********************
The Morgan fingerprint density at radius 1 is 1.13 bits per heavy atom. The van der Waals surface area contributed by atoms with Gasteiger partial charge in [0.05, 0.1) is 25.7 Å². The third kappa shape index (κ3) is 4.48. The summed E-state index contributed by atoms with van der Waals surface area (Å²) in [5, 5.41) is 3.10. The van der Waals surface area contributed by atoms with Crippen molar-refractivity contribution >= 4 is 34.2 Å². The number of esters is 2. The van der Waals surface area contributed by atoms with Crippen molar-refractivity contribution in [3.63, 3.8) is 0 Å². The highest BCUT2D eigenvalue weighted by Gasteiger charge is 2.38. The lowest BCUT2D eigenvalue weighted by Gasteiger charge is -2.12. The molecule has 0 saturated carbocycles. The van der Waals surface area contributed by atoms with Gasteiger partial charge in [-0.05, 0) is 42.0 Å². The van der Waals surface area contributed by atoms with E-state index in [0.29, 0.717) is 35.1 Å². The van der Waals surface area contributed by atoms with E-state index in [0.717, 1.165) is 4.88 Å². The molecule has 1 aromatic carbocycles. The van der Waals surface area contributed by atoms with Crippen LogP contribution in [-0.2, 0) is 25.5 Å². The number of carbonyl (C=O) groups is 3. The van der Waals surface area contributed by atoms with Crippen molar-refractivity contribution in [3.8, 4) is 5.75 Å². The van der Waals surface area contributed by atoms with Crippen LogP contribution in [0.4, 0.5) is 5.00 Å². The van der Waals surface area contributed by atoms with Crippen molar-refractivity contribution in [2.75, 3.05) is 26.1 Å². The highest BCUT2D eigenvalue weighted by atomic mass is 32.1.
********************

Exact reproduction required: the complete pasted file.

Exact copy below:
The Morgan fingerprint density at radius 1 is 1.13 bits per heavy atom. The van der Waals surface area contributed by atoms with Gasteiger partial charge in [0.05, 0.1) is 25.7 Å². The third kappa shape index (κ3) is 4.48. The summed E-state index contributed by atoms with van der Waals surface area (Å²) in [5, 5.41) is 3.10. The van der Waals surface area contributed by atoms with Crippen molar-refractivity contribution >= 4 is 34.2 Å². The number of esters is 2. The van der Waals surface area contributed by atoms with Crippen molar-refractivity contribution in [3.63, 3.8) is 0 Å². The highest BCUT2D eigenvalue weighted by Gasteiger charge is 2.38. The lowest BCUT2D eigenvalue weighted by Gasteiger charge is -2.12. The molecule has 0 saturated carbocycles. The van der Waals surface area contributed by atoms with Gasteiger partial charge in [-0.05, 0) is 42.0 Å². The van der Waals surface area contributed by atoms with E-state index in [0.29, 0.717) is 35.1 Å². The van der Waals surface area contributed by atoms with E-state index in [0.717, 1.165) is 4.88 Å². The molecule has 1 aromatic carbocycles. The van der Waals surface area contributed by atoms with Crippen LogP contribution in [-0.2, 0) is 25.5 Å². The number of carbonyl (C=O) groups is 3. The van der Waals surface area contributed by atoms with Crippen molar-refractivity contribution in [3.8, 4) is 5.75 Å². The van der Waals surface area contributed by atoms with Crippen LogP contribution in [0.4, 0.5) is 5.00 Å². The van der Waals surface area contributed by atoms with Crippen molar-refractivity contribution in [2.75, 3.05) is 26.1 Å². The highest BCUT2D eigenvalue weighted by atomic mass is 32.1.